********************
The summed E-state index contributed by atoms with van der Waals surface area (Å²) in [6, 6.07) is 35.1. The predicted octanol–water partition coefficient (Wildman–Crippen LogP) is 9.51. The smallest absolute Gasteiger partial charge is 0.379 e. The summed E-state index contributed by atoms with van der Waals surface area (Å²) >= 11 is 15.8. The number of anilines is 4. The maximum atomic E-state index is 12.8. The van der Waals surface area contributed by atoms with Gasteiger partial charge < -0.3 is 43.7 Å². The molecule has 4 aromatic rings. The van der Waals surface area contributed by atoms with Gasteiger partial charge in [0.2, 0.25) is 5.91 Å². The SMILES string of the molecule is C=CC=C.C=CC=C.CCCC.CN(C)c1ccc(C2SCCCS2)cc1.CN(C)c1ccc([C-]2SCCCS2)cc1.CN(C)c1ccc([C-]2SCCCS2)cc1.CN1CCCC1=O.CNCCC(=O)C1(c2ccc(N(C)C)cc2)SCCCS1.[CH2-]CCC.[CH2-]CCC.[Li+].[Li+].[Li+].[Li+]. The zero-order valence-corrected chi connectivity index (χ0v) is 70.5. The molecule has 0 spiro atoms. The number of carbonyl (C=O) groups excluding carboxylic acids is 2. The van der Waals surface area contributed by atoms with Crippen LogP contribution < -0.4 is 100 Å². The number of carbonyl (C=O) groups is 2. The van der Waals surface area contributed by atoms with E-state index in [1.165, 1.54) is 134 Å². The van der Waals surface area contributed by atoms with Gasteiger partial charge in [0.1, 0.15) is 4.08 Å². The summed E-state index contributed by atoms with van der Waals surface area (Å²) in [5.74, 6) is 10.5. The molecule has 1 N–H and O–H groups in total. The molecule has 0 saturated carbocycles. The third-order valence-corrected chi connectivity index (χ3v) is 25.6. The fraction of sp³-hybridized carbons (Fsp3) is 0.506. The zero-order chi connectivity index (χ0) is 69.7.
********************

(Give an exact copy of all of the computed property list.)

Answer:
The summed E-state index contributed by atoms with van der Waals surface area (Å²) in [6, 6.07) is 35.1. The predicted octanol–water partition coefficient (Wildman–Crippen LogP) is 9.51. The smallest absolute Gasteiger partial charge is 0.379 e. The summed E-state index contributed by atoms with van der Waals surface area (Å²) >= 11 is 15.8. The number of anilines is 4. The maximum atomic E-state index is 12.8. The van der Waals surface area contributed by atoms with Gasteiger partial charge < -0.3 is 43.7 Å². The molecule has 4 aromatic rings. The van der Waals surface area contributed by atoms with Gasteiger partial charge in [0.2, 0.25) is 5.91 Å². The SMILES string of the molecule is C=CC=C.C=CC=C.CCCC.CN(C)c1ccc(C2SCCCS2)cc1.CN(C)c1ccc([C-]2SCCCS2)cc1.CN(C)c1ccc([C-]2SCCCS2)cc1.CN1CCCC1=O.CNCCC(=O)C1(c2ccc(N(C)C)cc2)SCCCS1.[CH2-]CCC.[CH2-]CCC.[Li+].[Li+].[Li+].[Li+]. The zero-order valence-corrected chi connectivity index (χ0v) is 70.5. The molecule has 0 spiro atoms. The number of carbonyl (C=O) groups excluding carboxylic acids is 2. The van der Waals surface area contributed by atoms with Crippen LogP contribution < -0.4 is 100 Å². The number of carbonyl (C=O) groups is 2. The van der Waals surface area contributed by atoms with E-state index in [1.165, 1.54) is 134 Å². The van der Waals surface area contributed by atoms with Gasteiger partial charge in [0.1, 0.15) is 4.08 Å². The summed E-state index contributed by atoms with van der Waals surface area (Å²) in [5.74, 6) is 10.5. The molecule has 1 N–H and O–H groups in total. The molecule has 0 saturated carbocycles. The third-order valence-corrected chi connectivity index (χ3v) is 25.6. The fraction of sp³-hybridized carbons (Fsp3) is 0.506. The zero-order chi connectivity index (χ0) is 69.7.